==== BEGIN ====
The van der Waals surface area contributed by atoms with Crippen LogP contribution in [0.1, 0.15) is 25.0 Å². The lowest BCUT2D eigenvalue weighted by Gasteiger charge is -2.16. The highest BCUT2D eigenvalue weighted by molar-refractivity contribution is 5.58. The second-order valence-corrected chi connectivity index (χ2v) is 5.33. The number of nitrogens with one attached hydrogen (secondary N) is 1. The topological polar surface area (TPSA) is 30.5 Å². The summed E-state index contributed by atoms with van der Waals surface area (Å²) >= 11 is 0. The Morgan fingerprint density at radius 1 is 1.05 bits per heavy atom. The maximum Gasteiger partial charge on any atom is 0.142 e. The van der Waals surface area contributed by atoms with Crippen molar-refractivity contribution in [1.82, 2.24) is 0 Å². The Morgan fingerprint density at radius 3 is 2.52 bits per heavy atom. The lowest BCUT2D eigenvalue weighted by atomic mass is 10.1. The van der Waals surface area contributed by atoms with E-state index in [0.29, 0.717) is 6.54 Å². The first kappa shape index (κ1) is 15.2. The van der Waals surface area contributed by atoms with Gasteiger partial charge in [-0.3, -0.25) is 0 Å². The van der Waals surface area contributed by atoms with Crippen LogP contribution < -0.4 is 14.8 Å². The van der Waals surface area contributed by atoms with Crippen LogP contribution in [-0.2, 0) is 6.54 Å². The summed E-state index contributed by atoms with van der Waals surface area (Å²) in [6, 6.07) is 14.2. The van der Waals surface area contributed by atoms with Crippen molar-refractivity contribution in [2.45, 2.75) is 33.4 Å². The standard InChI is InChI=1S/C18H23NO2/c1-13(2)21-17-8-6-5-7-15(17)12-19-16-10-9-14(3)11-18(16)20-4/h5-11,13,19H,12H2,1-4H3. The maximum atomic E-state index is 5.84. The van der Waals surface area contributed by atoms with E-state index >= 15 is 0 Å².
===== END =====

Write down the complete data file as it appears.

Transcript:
The van der Waals surface area contributed by atoms with Crippen LogP contribution in [0.1, 0.15) is 25.0 Å². The lowest BCUT2D eigenvalue weighted by Gasteiger charge is -2.16. The highest BCUT2D eigenvalue weighted by molar-refractivity contribution is 5.58. The second-order valence-corrected chi connectivity index (χ2v) is 5.33. The number of nitrogens with one attached hydrogen (secondary N) is 1. The topological polar surface area (TPSA) is 30.5 Å². The summed E-state index contributed by atoms with van der Waals surface area (Å²) >= 11 is 0. The Morgan fingerprint density at radius 1 is 1.05 bits per heavy atom. The maximum Gasteiger partial charge on any atom is 0.142 e. The van der Waals surface area contributed by atoms with Crippen molar-refractivity contribution in [1.82, 2.24) is 0 Å². The Morgan fingerprint density at radius 3 is 2.52 bits per heavy atom. The lowest BCUT2D eigenvalue weighted by atomic mass is 10.1. The van der Waals surface area contributed by atoms with E-state index in [0.29, 0.717) is 6.54 Å². The first kappa shape index (κ1) is 15.2. The van der Waals surface area contributed by atoms with Gasteiger partial charge in [-0.3, -0.25) is 0 Å². The van der Waals surface area contributed by atoms with Crippen LogP contribution < -0.4 is 14.8 Å². The van der Waals surface area contributed by atoms with Crippen LogP contribution in [-0.2, 0) is 6.54 Å². The summed E-state index contributed by atoms with van der Waals surface area (Å²) in [6, 6.07) is 14.2. The van der Waals surface area contributed by atoms with Crippen molar-refractivity contribution in [2.45, 2.75) is 33.4 Å². The standard InChI is InChI=1S/C18H23NO2/c1-13(2)21-17-8-6-5-7-15(17)12-19-16-10-9-14(3)11-18(16)20-4/h5-11,13,19H,12H2,1-4H3. The maximum atomic E-state index is 5.84. The van der Waals surface area contributed by atoms with E-state index >= 15 is 0 Å².